By Chuck Thomas / in Blog, NPOutlook / November 23, 2014
Venture Philanthropy: $3.3 Billion Investment Payout for Cystic Fibrosis. The Cystic Fibrosis Foundation (CFF) cashed in on one of its biggest venture philanthropy efforts, selling future royalty rights for $3.3 billion — 10 times the revenue that the charity typically generates in a year. “This is a transformational moment for the foundation and the entire CF community, ” Robert J. Beall, Ph.D., CFF’s president and CEO. CFF helped to fund development by Boston-based Vertex Pharmaceuticals, Inc., of the drug Kalydeco, investing some $150 million over the years. The drug won approval from the Food and Drug Administration (FDA) in 2012. CFF sold its royalty rights to Royalty Pharma, which funds late-stage clinical trials in exchange for royalty interests.
A Decade of Charity Growth: Number and Assets of Charities Are Growing Rapidly. Over the past decade, charities have grown more than other kind of nonprofit groups and now account for more than two-thirds of tax-exempt organizations, according to a report released today. At the same time, charities’ assets increased 43 percent, to nearly $3-trillion. The report found that charities totaled more than 963,000 of the 1.44 million nonprofit organizations registered with the Internal Revenue Service in 2012. In 2002, by contrast, the IRS registered 743,000 charities, or 56 percent of all nonprofits, according to the report by the Urban Institute, a Washington think tank. The report also found that assets for charities reporting to the IRS reached almost $3-trillion in 2012, a 43-percent increase from 2002, when adjusted for inflation. The gross domestic product over that same time grew by just 19 percent.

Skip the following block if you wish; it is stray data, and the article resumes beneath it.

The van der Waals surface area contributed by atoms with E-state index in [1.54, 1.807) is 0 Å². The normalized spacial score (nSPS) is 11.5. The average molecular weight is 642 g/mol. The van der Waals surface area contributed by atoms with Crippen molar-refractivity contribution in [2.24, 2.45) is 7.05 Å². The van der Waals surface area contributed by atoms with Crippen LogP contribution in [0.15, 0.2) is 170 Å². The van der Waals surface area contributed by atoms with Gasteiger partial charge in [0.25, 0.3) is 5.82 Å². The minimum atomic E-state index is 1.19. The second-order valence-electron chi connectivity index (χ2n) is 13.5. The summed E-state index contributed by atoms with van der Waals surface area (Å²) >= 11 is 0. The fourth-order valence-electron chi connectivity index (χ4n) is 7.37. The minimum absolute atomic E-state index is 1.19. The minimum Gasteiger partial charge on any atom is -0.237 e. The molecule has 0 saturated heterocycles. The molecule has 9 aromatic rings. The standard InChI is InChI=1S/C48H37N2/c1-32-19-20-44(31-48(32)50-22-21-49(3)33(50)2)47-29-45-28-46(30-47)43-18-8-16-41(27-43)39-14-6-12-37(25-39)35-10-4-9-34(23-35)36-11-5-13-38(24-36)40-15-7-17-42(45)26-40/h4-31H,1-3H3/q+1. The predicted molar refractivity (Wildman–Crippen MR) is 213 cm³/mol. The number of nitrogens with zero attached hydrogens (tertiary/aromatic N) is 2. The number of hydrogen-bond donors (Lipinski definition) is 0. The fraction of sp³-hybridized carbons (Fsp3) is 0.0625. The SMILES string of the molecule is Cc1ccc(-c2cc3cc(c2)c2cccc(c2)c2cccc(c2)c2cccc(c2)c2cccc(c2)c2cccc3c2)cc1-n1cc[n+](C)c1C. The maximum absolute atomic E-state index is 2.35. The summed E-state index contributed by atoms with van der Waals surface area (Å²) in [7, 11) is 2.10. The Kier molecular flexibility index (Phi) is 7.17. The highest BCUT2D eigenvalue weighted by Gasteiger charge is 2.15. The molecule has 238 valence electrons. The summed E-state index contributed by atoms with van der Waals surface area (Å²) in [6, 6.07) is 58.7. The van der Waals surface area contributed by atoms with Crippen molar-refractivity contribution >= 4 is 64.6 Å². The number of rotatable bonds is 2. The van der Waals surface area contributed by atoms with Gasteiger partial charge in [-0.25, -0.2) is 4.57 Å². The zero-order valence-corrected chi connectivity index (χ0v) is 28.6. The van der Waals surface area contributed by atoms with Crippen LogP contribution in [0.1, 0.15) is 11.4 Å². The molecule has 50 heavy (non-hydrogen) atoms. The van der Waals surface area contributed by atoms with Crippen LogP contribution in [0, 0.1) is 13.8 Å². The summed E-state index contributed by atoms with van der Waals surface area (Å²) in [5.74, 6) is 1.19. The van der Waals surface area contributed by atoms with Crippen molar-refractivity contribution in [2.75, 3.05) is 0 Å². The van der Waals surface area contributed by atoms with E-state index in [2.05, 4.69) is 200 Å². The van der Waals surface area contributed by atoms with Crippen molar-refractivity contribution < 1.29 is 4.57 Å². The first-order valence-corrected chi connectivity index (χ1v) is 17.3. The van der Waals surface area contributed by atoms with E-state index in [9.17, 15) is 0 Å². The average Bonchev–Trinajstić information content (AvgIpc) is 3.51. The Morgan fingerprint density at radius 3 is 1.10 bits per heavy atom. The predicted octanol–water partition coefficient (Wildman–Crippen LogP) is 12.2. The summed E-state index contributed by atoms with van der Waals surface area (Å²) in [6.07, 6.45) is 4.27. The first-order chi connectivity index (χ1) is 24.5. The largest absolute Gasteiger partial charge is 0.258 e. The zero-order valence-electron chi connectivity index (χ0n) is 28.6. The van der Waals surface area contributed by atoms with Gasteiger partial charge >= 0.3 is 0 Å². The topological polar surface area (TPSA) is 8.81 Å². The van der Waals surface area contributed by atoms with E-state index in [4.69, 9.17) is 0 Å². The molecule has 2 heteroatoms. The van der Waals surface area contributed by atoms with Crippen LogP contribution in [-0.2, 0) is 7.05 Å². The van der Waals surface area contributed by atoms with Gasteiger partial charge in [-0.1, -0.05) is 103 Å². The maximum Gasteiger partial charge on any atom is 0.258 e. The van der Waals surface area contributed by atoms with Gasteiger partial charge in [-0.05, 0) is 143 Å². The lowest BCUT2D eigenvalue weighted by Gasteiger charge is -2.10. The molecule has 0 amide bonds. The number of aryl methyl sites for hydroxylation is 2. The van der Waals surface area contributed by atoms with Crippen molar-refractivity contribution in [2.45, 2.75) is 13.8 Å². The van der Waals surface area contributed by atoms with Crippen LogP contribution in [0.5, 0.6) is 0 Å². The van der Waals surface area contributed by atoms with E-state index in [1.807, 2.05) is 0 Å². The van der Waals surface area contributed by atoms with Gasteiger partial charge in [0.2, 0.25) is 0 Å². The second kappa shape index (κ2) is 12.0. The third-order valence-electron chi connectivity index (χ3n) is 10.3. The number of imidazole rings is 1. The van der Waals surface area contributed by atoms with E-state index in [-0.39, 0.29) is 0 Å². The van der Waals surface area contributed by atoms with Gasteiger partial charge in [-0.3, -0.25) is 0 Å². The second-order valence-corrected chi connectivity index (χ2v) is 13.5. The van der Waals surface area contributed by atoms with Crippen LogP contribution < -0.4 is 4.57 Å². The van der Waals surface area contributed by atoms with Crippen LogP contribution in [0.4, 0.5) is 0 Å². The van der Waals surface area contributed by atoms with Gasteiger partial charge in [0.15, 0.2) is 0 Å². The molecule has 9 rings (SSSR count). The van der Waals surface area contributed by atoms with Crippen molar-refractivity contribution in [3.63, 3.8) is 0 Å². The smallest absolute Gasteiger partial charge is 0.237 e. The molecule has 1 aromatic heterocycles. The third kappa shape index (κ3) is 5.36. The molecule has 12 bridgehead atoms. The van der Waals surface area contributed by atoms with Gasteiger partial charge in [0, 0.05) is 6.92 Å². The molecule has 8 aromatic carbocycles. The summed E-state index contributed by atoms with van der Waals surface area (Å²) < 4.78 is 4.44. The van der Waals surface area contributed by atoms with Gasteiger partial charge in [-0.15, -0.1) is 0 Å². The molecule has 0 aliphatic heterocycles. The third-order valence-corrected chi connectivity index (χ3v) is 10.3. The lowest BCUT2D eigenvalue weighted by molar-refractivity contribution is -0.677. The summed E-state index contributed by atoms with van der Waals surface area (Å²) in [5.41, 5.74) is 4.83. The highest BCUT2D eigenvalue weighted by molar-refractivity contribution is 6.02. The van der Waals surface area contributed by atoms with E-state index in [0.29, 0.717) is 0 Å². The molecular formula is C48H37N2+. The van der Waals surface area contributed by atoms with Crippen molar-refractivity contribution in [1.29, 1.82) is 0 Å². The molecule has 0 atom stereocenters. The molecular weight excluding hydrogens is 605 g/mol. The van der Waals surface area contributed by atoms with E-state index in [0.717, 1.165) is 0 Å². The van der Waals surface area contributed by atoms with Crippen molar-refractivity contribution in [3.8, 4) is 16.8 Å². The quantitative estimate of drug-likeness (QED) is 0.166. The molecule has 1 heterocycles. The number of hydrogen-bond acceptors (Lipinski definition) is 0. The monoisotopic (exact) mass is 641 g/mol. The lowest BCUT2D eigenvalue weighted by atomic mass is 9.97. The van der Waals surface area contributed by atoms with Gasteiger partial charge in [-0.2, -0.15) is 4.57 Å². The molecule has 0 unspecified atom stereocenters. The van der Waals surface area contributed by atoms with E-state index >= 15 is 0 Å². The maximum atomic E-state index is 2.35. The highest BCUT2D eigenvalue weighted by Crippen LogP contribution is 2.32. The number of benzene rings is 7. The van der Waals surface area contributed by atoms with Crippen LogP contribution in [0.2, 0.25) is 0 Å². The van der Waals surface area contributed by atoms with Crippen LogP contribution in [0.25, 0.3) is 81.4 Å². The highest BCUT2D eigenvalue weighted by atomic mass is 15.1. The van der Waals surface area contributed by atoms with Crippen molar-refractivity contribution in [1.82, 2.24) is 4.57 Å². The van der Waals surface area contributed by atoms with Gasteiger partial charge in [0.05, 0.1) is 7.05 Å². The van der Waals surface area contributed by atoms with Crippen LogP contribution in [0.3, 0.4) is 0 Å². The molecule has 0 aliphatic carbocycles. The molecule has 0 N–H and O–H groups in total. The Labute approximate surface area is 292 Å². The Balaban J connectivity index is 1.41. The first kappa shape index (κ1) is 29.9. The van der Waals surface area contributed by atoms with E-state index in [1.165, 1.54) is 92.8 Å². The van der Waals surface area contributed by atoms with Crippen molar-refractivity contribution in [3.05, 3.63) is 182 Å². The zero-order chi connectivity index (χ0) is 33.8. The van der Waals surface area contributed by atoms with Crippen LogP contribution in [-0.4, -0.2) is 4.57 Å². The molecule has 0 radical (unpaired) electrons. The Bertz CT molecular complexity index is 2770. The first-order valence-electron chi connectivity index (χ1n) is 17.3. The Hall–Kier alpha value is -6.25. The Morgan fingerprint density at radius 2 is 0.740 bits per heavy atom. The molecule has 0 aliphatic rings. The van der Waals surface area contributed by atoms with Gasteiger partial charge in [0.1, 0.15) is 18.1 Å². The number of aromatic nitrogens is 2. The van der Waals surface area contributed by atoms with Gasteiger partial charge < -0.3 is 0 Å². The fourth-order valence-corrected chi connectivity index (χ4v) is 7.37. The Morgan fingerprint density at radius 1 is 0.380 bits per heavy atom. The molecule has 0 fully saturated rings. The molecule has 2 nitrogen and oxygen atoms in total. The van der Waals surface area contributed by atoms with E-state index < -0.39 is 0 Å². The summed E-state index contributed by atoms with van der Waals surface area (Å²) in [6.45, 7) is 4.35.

A Spirted Call to Social Media:Matterness: What Fearless Leaders Know About the Power and Promise of Social Media, by Allison Fine. She writes about her new book: “Many current and future leaders are locked inside their organizations afraid to venture out into the world. By doing so they are missing the true threat of avoiding the connected world. Here it is: Avoiders and their organizations become irrelevant — literally don’t matter anymore — and “age out” of their jobs and industries. Fear of losing control over every little detail prevents attention to details that do matter. Meanwhile precious energy is lost protecting yourself and your organization from change that’s not fully understood or appreciated. Exhaustion and inertia kick in. Bottom lines go red. Now that is the truly scary stuff.” Social media expert and writer Beth Kanter says, “Allison Fine offers best practices, stories, and examples of ways of working for organization as they ride the second wave of the social media revolution.”